Tonawanda News — While winter may have been extended by a bit this year, Western New Yorkers are finally starting to see the sun peek out from behind the clouds as temperatures slowly make their way up above the frozen mark.
We're moments away from throwing open those windows — if not yet literally, then at least proverbially — and getting rid of all the dust and clutter that has accumulated over the frigid season.
When it comes to spring cleaning, Jamie Shaner, owner of Home Solutions of Western New York, said there are different aspects to consider.
"There's washing the windows and turning the couch cushions," she said. "Then there's the behind-the-scenes cleaning" that involves cleaning out all the excess filling your cupboards, drawers, closets, basement and garage.
Shaner's company provides help to customers who want to get their lives organized, whether financially or physically.
"Most of homes have basements and garages and for some reason we're just a culture that, because we have the space, we think we have to fill it," she said. "That's where we get into trouble."
Shaner offers a few rules of thumb to consider when deciding whether you should keep, donate or throw out that old sweater or pair of eyeglasses that have been sitting around for ages.
• Garage sales are beneficial only if you think you'll make enough money to make it worth your time. Consider how many hours you'll put into organizing, advertising, setting up and dismantling the sale. Is all of that worth the money you expect to earn?
• Be careful using Craigslist to sell or give away your items. Remember you are inviting strangers into your home or to have contact with you.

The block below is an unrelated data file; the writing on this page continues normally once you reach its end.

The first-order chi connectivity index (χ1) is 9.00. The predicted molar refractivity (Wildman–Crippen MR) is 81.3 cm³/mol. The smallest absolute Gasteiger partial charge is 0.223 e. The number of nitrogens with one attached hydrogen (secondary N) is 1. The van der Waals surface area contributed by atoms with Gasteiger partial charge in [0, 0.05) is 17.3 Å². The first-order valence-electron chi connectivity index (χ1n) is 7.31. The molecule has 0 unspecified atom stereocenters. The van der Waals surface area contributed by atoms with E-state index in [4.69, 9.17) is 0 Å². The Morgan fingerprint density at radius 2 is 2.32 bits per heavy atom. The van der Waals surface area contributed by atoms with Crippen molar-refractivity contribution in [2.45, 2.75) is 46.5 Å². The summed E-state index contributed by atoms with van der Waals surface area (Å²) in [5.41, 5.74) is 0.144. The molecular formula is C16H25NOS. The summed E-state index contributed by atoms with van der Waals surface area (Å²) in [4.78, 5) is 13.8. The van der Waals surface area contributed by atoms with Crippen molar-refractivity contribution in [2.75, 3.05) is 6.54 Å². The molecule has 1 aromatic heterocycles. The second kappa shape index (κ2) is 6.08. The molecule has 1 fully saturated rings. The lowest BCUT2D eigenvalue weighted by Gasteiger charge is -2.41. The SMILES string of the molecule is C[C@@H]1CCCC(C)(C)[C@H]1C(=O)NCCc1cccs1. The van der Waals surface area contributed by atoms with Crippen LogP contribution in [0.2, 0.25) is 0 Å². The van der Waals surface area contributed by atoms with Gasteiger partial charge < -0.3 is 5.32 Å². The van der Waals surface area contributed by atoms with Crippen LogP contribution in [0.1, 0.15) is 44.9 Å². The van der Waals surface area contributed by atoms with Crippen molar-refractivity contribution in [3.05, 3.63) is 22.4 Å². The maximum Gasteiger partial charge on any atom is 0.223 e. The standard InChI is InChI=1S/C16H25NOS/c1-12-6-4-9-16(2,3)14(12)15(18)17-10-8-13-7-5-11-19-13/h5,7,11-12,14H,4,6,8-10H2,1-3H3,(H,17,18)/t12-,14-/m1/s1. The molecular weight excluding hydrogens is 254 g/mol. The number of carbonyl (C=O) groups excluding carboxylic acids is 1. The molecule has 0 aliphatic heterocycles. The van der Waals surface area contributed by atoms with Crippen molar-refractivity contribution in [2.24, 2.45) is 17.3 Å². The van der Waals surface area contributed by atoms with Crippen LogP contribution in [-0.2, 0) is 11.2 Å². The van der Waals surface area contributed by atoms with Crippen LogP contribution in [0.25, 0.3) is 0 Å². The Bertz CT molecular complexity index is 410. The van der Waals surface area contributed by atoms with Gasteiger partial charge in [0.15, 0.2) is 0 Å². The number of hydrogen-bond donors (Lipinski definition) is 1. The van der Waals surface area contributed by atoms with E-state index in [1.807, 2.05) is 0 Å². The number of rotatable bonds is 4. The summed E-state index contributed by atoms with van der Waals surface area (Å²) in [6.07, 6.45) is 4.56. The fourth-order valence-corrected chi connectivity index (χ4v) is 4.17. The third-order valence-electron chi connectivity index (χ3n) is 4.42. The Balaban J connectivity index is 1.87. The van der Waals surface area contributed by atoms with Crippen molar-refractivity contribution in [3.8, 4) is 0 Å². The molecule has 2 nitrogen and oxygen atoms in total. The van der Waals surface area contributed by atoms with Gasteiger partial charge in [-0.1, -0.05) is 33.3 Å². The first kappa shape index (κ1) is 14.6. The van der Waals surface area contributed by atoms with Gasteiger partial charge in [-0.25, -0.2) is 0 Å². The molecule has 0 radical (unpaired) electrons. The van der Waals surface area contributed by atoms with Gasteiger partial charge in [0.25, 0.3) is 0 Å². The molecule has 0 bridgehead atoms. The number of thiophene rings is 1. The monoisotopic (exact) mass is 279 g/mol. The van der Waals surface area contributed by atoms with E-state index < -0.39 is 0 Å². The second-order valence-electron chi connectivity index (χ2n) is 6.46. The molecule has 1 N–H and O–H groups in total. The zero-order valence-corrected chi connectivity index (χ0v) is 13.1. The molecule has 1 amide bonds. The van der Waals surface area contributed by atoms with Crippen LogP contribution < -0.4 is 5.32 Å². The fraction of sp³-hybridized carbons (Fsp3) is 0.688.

• Not all clothing follows the if-you-haven't-worn-it-in-a-year-throw-it-out rule.
"You wear dress-up clothes sometimes only once a year," Shaner said. "I think of that year as being more appropriate for your everyday clothes."
• Shred old paperwork that has sensitive information. Many office supply stores like OfficeMax offer this service. Keep tax records for seven years, and "there's really not a reason to keep more than a year's worth" of bank and credit card statements and pay stubs,"\ Shaner said.
Below are some ideas on where to donate certain goods you might not want to throw away:
Clothes and household items
Got an old prom dress or bridesmaids dress? Try donating the formal attire to organizations like Cyndee Billoni's Gowns 4 Prom program.
The program is run out of Colvin Cleaners, owned by Cyndee and her husband, Paul Billoni. Gowns 4 Prom provides gently used formal dresses to high school girls who would otherwise be unable to afford one for prom.
"Most girls only wear (their prom dresses) once," Cyndee said, explaining any donated dress should be in good condition. Once a girl selects her dress, it is altered by a handful of volunteers and professionally cleaned by Colvin Cleaners.
"Last year we gave away almost 1,000 dresses," Cyndee said. "This year we're anticipating more."
The deadline to donate for this prom season is Sunday, though Cyndee said the cleaners accepts donations throughout the year.
For less formal attire, Goodwill and any number of clothes closets in the area will take used clothing.
The Interchurch Clothes Closet at Twin Cities Community Outreach in North Tonawanda accepts clothing from 10 a.m. to 12:30 p.m. Mondays and Thursdays.